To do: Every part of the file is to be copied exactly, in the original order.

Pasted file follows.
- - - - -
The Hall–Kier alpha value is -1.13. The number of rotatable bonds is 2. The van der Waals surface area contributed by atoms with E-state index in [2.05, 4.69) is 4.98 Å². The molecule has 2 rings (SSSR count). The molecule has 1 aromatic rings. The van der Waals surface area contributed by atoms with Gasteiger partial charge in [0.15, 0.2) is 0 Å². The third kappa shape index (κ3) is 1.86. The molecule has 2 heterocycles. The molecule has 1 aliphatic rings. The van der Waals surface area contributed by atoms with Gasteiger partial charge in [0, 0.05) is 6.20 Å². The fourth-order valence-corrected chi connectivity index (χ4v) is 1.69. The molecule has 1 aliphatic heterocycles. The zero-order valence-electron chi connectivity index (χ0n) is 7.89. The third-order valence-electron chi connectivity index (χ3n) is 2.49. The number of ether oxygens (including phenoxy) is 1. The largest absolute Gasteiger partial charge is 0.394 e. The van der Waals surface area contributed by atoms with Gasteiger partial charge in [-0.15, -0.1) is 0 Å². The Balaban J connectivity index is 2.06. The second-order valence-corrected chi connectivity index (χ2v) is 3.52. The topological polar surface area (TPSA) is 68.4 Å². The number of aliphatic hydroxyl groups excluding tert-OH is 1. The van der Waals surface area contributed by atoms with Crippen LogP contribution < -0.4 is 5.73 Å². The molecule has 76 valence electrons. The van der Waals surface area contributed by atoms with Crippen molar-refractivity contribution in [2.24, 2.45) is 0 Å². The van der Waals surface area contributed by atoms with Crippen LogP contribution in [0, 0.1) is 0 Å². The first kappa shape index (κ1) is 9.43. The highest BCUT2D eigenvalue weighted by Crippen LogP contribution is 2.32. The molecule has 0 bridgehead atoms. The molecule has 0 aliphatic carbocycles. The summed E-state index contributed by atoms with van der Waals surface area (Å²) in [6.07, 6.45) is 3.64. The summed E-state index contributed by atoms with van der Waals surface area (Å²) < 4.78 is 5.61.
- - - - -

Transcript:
The Hall–Kier alpha value is -1.13. The number of rotatable bonds is 2. The van der Waals surface area contributed by atoms with E-state index in [2.05, 4.69) is 4.98 Å². The molecule has 2 rings (SSSR count). The molecule has 1 aromatic rings. The van der Waals surface area contributed by atoms with Gasteiger partial charge in [0.15, 0.2) is 0 Å². The third kappa shape index (κ3) is 1.86. The molecule has 2 heterocycles. The molecule has 1 aliphatic rings. The van der Waals surface area contributed by atoms with Gasteiger partial charge in [0, 0.05) is 6.20 Å². The fourth-order valence-corrected chi connectivity index (χ4v) is 1.69. The molecule has 1 aliphatic heterocycles. The zero-order valence-electron chi connectivity index (χ0n) is 7.89. The third-order valence-electron chi connectivity index (χ3n) is 2.49. The number of ether oxygens (including phenoxy) is 1. The largest absolute Gasteiger partial charge is 0.394 e. The van der Waals surface area contributed by atoms with Gasteiger partial charge in [-0.15, -0.1) is 0 Å². The Balaban J connectivity index is 2.06. The second-order valence-corrected chi connectivity index (χ2v) is 3.52. The topological polar surface area (TPSA) is 68.4 Å². The number of aliphatic hydroxyl groups excluding tert-OH is 1. The van der Waals surface area contributed by atoms with Crippen LogP contribution < -0.4 is 5.73 Å². The molecule has 76 valence electrons. The van der Waals surface area contributed by atoms with Crippen molar-refractivity contribution in [2.24, 2.45) is 0 Å². The van der Waals surface area contributed by atoms with Crippen LogP contribution in [0, 0.1) is 0 Å². The first kappa shape index (κ1) is 9.43. The highest BCUT2D eigenvalue weighted by Crippen LogP contribution is 2.32. The molecule has 0 bridgehead atoms. The molecule has 0 aliphatic carbocycles. The summed E-state index contributed by atoms with van der Waals surface area (Å²) in [6.07, 6.45) is 3.64. The summed E-state index contributed by atoms with van der Waals surface area (Å²) < 4.78 is 5.61.